Virtually every home in the UK is subjected to air pollution above World Health Organization guidelines, according to the most detailed map of dirty air to date.
More than 97% of addresses exceed WHO limits for at least one of three key pollutants, while 70% of addresses breach WHO limits for all three.
The map, produced by the non-profit group the Central Office of Public Interest (Copi) and Imperial College London, combined 20,000 measurements with computer modelling to produce pollution estimates every 20 metres across the country. People can check their address at the website addresspollution.org for free.
The website also ranks each address against national pollution levels. For example, Buckingham Palace in London is in the 98th percentile, with highly polluted air, while Balmoral Castle in Scotland is in the zero percentile, with the cleanest air.
The towns and cities with the highest proportion of homes in the top 10% most polluted nationally are Slough in Berkshire, with 90%, followed by London, with 66%. Others in the worst 10 include Portsmouth, Leeds, Manchester and Reading.
Copi is calling for a legal requirement for air pollution data to be disclosed to home buyers and renters, as is already the case with asbestos, for example. “Air pollution affects all of us. With this new accurate data now publicly available, it would be shameful for the property industry to not start acting transparently – lives depend on it,” said Humphrey Milles, the founder of Copi, which promotes public awareness campaigns on issues it says are being neglected by government.
The WHO sharply reduced its guideline limits for air pollution in September, to reflect the increasing scientific evidence of the harm to health caused by toxic air. A 2019 review concluded that air pollution may be damaging every organ in the body, causing at least 7 million early deaths a year worldwide and about 40,000 in the UK. The WHO says air pollution is the biggest environmental threat to human health and is a public health emergency.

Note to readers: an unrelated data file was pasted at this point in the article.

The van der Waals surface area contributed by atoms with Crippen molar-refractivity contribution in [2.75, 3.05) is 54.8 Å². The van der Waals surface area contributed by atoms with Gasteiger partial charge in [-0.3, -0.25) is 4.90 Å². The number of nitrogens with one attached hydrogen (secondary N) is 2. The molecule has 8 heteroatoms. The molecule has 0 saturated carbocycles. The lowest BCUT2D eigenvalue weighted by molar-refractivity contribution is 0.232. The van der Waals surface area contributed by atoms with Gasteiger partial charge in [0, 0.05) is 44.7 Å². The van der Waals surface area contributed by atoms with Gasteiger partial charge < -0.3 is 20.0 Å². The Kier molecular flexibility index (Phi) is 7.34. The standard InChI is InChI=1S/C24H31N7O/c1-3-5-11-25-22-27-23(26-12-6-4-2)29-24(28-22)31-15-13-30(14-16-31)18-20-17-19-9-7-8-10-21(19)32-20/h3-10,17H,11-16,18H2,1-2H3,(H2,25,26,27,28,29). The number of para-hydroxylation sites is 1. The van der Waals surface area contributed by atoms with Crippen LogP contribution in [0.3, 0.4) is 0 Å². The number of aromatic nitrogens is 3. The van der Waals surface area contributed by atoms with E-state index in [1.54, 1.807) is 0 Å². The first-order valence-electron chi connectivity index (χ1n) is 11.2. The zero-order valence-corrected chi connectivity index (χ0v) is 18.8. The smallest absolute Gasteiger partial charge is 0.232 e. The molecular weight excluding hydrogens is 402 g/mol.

The UK’s legal limit for nitrogen dioxide is four times higher than the new WHO limit, but is still not met in most urban areas. The country’s legal limit for tiny particles less than 2.5 microns in size (PM2.5) is five times higher than the WHO limit, while the UK limit for PM10 is 2.7 times higher.
The air pollution campaigner Rosamund Kissi-Debrah said: “This new data shows yet again that the government is failing the British public. Now people can really see the filthy air they’re breathing at their home, school or work address. Everyone needs to know what they’re breathing, and now with this new public service they can.”
Kissi-Debrah’s nine-year old daughter Ella died in 2013, and a landmark coroner’s ruling later cited air pollution as a cause of death. The coroner then issued an official “report to prevent future deaths” in April 2021, which said: “Greater awareness [of air pollution] would help individuals reduce their personal exposure to air pollution. Publicising this information is an issue that needs to be addressed by national as well as local government.”
Prof Sir Stephen Holgate, a special adviser on air pollution to the Royal College of Physicians, said: “Air pollution is an invisible killer, and it’s easy for people to forget and ignore. It’s essential that the public are given air pollution data for where they are thinking of buying or renting. In many cases like that of little Ella, it can be a matter of life or death.”
Rebecca Marsh, the UK’s property ombudsman, said: “Air pollution is information all consumers should be aware of before they make a decision on a specific property. Arguably, this is material information that all sellers or landlords should be providing.”
The map shows annual average pollution levels for 2019, the last year that was unaffected by Covid-19 lockdowns and travel restrictions. Even using the previous higher WHO guidelines, 55% of UK addresses would still breach the limit for at least one of the three pollutants.
Sean Beevers, a researcher at Imperial College, said: “It is not just a London problem, so people should be thinking about air pollution more. What had previously been seen as reasonable levels have now been thrown out the window.”
Beevers said, however, that the models were not perfect and cautioned against seeing places with slightly higher estimates of air pollution as necessarily worse than nearby places with slightly lower pollution.